Virginia’s Blue Ridge TWENTY24 has announced his intention to return to the professional ranks after applying for a UCI Continental Team license in 2023.
It is one of the most successful development teams in the world, led by General Manager Nicola Cranmer and Director Shelley Olds. They aim to compete at the highest level of road racing in the United States and possibly South America or Europe while maintaining their commitment to Track, Mountain Biking, Gravel, Ultra, eSports and Paracycling.
“To race in North America you really don’t need a UCI license at the moment as there are only two UCI races, but with our new partnership with Visit Virginia’s Blue Ridge and Virginia Tourism Corporation I need to increase the status of the team as far as possible. I think the media pays a little more attention to the team when we’re UCI than when we’re national elite,” said Cranmer, who is in the process of finalizing the 2023 line-up.
“We could possibly race outside of the US later in the year, in South America or in Europe. The goal would be to give the drivers the experience because we have a lot of exciting younger drivers.”
The two partners who signed with the team this year, Visit Virginia’s Blue Ridge and Virginia Tourism Corporation, support high-performance cycling and youth development, and create awareness of Virginia’s Blue Ridge as a cycling destination and unique training ground for athlete development.
“Over the past year, TWENTY24’s long-term partnership with Virginia’s Blue Ridge has resulted in remarkably positive economic development in the region while providing the team with the scope to explore all cycling disciplines while maintaining a strong focus on Zwift eSports” said Cranmer.
“Our growth over nearly two decades has created more opportunities for talent discovery, particularly in the high-performance arena, particularly in time trials, but also in connecting young women with college scholarships. The time is right for us to return to the UCI designation with a mixed season of UCI racing, track and gravel/MTB and Zwift racing. I’m excited about our roster of returning athletes and impressive new talent.”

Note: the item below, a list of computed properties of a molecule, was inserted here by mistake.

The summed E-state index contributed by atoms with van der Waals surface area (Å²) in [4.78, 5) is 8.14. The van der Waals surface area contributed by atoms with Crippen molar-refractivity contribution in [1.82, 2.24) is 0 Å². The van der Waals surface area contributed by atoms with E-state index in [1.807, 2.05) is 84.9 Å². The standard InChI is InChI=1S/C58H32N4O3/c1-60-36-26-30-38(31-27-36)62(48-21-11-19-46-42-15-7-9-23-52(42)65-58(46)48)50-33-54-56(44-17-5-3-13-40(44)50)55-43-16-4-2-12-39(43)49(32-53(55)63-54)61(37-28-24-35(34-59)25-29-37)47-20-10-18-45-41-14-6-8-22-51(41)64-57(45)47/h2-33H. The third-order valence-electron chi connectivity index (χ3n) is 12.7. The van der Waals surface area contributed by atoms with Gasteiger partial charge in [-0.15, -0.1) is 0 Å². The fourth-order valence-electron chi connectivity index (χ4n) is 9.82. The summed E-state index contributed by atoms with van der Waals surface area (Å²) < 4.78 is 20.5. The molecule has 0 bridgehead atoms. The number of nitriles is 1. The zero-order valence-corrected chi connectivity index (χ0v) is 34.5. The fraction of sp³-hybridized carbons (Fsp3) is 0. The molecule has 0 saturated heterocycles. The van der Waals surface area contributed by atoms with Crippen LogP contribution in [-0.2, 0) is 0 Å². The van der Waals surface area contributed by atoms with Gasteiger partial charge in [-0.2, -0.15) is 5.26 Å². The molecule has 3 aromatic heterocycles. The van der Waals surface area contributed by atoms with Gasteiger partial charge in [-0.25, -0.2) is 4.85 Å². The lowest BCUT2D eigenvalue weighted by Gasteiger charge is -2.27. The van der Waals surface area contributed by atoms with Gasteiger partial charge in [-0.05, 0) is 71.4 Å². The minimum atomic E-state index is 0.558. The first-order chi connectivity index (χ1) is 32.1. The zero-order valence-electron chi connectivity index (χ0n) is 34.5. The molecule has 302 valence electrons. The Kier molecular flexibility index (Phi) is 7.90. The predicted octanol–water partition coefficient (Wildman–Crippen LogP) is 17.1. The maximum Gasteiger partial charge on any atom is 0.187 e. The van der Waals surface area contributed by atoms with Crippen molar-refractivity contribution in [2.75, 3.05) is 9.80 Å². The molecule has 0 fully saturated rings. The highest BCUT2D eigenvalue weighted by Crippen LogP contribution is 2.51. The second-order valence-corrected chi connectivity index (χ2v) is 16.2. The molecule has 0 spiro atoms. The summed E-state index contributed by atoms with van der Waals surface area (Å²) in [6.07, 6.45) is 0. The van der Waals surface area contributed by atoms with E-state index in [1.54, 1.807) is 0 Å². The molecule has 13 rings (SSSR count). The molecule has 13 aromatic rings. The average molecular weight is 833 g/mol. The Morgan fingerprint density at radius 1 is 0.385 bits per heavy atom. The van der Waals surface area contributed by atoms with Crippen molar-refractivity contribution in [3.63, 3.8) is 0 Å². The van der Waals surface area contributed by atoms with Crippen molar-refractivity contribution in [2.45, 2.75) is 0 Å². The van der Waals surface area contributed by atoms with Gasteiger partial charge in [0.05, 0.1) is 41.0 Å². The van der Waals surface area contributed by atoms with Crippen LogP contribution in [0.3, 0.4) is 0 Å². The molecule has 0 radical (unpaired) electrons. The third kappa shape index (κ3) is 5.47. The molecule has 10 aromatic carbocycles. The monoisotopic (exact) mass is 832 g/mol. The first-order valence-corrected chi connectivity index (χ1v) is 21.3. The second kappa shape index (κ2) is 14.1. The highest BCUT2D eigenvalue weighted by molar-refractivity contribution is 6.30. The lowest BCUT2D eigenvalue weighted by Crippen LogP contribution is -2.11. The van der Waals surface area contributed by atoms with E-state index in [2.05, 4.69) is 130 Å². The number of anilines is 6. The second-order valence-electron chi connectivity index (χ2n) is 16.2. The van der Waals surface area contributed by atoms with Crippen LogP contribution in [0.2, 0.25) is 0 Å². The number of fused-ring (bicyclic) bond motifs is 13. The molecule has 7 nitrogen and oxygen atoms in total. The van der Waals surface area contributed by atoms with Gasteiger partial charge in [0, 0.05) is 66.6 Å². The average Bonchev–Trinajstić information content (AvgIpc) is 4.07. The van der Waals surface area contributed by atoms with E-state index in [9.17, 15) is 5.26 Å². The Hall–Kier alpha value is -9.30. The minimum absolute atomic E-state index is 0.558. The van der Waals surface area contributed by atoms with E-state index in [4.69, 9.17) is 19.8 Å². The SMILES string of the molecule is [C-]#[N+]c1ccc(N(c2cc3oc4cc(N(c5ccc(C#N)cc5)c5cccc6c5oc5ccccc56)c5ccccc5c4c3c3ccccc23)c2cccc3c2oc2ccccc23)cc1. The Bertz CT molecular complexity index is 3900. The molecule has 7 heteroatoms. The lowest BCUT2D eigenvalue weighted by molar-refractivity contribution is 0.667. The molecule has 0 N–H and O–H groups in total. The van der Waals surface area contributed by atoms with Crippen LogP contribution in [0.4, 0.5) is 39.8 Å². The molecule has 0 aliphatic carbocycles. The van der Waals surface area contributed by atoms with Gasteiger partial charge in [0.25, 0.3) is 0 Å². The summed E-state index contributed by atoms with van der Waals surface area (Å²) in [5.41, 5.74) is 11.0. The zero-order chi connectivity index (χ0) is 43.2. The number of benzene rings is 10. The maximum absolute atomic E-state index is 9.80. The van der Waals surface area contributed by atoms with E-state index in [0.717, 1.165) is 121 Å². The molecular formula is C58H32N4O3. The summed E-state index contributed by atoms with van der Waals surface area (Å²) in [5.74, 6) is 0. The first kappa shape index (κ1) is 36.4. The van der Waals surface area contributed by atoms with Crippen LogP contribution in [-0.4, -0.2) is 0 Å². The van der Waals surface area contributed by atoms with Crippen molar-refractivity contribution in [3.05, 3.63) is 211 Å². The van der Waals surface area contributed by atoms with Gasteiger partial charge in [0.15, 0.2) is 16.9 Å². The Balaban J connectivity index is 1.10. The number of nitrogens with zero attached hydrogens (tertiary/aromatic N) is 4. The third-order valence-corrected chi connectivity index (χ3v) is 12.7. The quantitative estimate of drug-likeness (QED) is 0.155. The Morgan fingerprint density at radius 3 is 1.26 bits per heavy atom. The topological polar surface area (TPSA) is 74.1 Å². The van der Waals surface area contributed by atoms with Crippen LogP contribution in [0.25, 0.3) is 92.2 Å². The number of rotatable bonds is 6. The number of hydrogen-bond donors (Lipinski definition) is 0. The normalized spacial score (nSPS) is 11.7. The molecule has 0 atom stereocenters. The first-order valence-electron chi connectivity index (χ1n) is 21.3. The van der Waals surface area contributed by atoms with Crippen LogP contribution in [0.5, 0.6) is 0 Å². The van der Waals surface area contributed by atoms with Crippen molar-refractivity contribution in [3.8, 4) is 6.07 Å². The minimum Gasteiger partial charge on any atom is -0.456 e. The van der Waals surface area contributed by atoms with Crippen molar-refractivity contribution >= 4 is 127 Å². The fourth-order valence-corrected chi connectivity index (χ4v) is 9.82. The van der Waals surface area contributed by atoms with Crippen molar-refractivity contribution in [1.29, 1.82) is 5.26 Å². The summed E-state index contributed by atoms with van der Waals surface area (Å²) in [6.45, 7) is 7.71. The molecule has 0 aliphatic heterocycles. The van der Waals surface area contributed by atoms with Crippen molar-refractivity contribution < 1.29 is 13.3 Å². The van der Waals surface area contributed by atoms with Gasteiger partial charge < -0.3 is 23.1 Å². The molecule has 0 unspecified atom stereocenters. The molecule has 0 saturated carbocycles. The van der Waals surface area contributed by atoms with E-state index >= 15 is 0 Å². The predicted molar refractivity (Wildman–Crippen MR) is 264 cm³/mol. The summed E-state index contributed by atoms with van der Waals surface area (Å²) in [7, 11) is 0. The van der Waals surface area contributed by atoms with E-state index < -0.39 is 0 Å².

Cranmer’s development program began in 2006 as a Proman-Hitsquad Professional Cycling Team, and three-time Olympic gold medalist Kristin Armstrong became a partner with the team in 2010.
The team evolved into Peanut Butter & Co-Twenty12 at the start of the four-year cycle before the London Olympics, then changed names to match the relevant Olympic cycles: Exergy-Twenty16 before the Rio Olympics, Twenty20-Sho Air before the Tokyo Olympics and now Virginia’s Blue Ridge TWENTY24 ahead of the Paris Olympics.
The team decided not to renew its UCI Continental Team license for the 2020 season, in part due to the cancellation of the women’s WorldTour event, the Tour of California, which then coincided with the COVID-19 pandemic, which saw racing in the US and worldwide have been cancelled.
“I’m motivated again. Just before the pandemic hit we decided not to race with a UCI license and it worked for a couple of years because there was little racing and we didn’t have to. During that time “Personally, it was a good time for me to think about it and see what I wanted to do within the sport. We started with gravel racing, ventured into adventures and saw what else was out there. It was great , and I enjoyed it, but I did it.” miss the high-performance aspect and that’s another reason why he’s returned to a UCI status,” said Cranmer.
The Twenty24 program, in all its versions as title sponsor, has seen riders who have risen and surpassed their ranks in road and track cycling, including Coryn Rivera, Ruth Winder, Mara Abbott, Chloe Dygert and current world and Olympic champions on the track You Jennifer Valente.
“TWENTY24 is a cornerstone program in American cycling. The team does a heroic job of identifying future rider talent of international caliber, offering them unique development opportunities and supporting them in their bid for world titles and Olympic medals,” said Brandon Quirk, CEO and President of USA Cycling.
“At USA Cycling, we are confident that the USA Women’s National Team will soon return to world No. 1, thanks in no small part to the tireless efforts of Nicola Cranmer and her team. We couldn’t be happier with the team’s return to the UCI ranks and we look forward to many more years of productive collaboration.”
The team moved its operating base to Virginia in January and has brought in local investors who are now involved in women’s cycling, supporting the team’s mission with high school programs and college scholarships, and hosting races and cycling-related events across the region such as. the USA Cycling Amateur Road National Championships, IRONMAN 70.3 Virginia’s Blue Ridge, the Anthem GO Outside Festival and Virginia’s Blue Ridge Go Cross Cyclocross Race
“It really should be a case study for strategic destination marketing,” said Kristin Armstrong. “It’s a group of companies that have leveraged their competitive advantage, and they’re doing it right.”